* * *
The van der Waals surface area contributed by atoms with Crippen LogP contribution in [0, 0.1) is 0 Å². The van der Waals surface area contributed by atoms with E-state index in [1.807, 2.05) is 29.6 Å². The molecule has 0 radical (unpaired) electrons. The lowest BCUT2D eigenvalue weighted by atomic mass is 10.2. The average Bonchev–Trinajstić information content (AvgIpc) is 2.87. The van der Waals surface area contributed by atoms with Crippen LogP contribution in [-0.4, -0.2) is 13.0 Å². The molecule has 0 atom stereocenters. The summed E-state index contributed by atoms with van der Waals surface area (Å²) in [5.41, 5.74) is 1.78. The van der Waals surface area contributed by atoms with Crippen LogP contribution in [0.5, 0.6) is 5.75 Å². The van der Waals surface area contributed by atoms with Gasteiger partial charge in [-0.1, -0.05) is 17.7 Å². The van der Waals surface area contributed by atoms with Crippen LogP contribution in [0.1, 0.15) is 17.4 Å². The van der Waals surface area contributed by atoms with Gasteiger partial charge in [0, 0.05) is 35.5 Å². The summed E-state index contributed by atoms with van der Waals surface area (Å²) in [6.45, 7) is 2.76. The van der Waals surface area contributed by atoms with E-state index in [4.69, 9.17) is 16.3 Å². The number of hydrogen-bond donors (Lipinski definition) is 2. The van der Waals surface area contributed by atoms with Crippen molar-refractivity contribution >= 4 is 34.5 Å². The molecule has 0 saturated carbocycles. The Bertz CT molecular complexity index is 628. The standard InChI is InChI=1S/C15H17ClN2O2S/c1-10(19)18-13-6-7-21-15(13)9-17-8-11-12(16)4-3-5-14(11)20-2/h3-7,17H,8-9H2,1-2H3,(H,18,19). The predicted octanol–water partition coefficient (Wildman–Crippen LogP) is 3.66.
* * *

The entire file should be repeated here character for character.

The van der Waals surface area contributed by atoms with Crippen LogP contribution in [0, 0.1) is 0 Å². The van der Waals surface area contributed by atoms with E-state index in [1.807, 2.05) is 29.6 Å². The molecule has 0 radical (unpaired) electrons. The lowest BCUT2D eigenvalue weighted by atomic mass is 10.2. The average Bonchev–Trinajstić information content (AvgIpc) is 2.87. The van der Waals surface area contributed by atoms with Crippen LogP contribution in [-0.4, -0.2) is 13.0 Å². The molecule has 0 atom stereocenters. The summed E-state index contributed by atoms with van der Waals surface area (Å²) in [5.41, 5.74) is 1.78. The van der Waals surface area contributed by atoms with Crippen LogP contribution in [0.5, 0.6) is 5.75 Å². The van der Waals surface area contributed by atoms with Gasteiger partial charge in [-0.1, -0.05) is 17.7 Å². The van der Waals surface area contributed by atoms with Crippen LogP contribution in [0.1, 0.15) is 17.4 Å². The van der Waals surface area contributed by atoms with Gasteiger partial charge in [0, 0.05) is 35.5 Å². The summed E-state index contributed by atoms with van der Waals surface area (Å²) in [6.45, 7) is 2.76. The van der Waals surface area contributed by atoms with E-state index in [4.69, 9.17) is 16.3 Å². The number of hydrogen-bond donors (Lipinski definition) is 2. The van der Waals surface area contributed by atoms with Crippen molar-refractivity contribution >= 4 is 34.5 Å². The molecule has 0 saturated carbocycles. The Bertz CT molecular complexity index is 628. The standard InChI is InChI=1S/C15H17ClN2O2S/c1-10(19)18-13-6-7-21-15(13)9-17-8-11-12(16)4-3-5-14(11)20-2/h3-7,17H,8-9H2,1-2H3,(H,18,19). The predicted octanol–water partition coefficient (Wildman–Crippen LogP) is 3.66.